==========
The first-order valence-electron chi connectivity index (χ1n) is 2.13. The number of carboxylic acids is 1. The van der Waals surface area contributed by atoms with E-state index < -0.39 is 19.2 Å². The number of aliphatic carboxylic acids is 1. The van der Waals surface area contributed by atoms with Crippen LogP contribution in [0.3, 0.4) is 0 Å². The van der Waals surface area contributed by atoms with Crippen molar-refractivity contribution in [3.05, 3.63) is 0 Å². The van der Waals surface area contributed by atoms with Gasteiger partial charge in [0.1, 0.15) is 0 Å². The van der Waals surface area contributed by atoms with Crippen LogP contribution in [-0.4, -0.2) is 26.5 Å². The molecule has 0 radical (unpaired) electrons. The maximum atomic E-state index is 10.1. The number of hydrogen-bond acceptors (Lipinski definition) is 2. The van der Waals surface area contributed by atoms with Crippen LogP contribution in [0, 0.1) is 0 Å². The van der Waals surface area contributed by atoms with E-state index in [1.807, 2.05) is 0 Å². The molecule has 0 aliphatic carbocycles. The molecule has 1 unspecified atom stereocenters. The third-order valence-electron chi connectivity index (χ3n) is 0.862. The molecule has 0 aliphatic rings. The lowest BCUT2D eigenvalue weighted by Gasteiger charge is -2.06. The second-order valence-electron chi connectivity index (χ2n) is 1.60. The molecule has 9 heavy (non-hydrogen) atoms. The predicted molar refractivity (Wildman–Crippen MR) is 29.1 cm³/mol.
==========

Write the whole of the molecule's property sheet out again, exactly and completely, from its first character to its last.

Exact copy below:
The first-order valence-electron chi connectivity index (χ1n) is 2.13. The number of carboxylic acids is 1. The van der Waals surface area contributed by atoms with E-state index < -0.39 is 19.2 Å². The number of aliphatic carboxylic acids is 1. The van der Waals surface area contributed by atoms with Crippen LogP contribution in [0.3, 0.4) is 0 Å². The van der Waals surface area contributed by atoms with Crippen molar-refractivity contribution in [3.05, 3.63) is 0 Å². The van der Waals surface area contributed by atoms with Gasteiger partial charge in [0.1, 0.15) is 0 Å². The van der Waals surface area contributed by atoms with Crippen LogP contribution in [-0.4, -0.2) is 26.5 Å². The molecule has 0 radical (unpaired) electrons. The maximum atomic E-state index is 10.1. The number of hydrogen-bond acceptors (Lipinski definition) is 2. The van der Waals surface area contributed by atoms with Crippen LogP contribution in [0, 0.1) is 0 Å². The van der Waals surface area contributed by atoms with E-state index in [1.807, 2.05) is 0 Å². The molecule has 0 aliphatic carbocycles. The molecule has 1 unspecified atom stereocenters. The third-order valence-electron chi connectivity index (χ3n) is 0.862. The molecule has 0 aliphatic rings. The lowest BCUT2D eigenvalue weighted by Gasteiger charge is -2.06. The second-order valence-electron chi connectivity index (χ2n) is 1.60. The molecule has 9 heavy (non-hydrogen) atoms. The predicted molar refractivity (Wildman–Crippen MR) is 29.1 cm³/mol.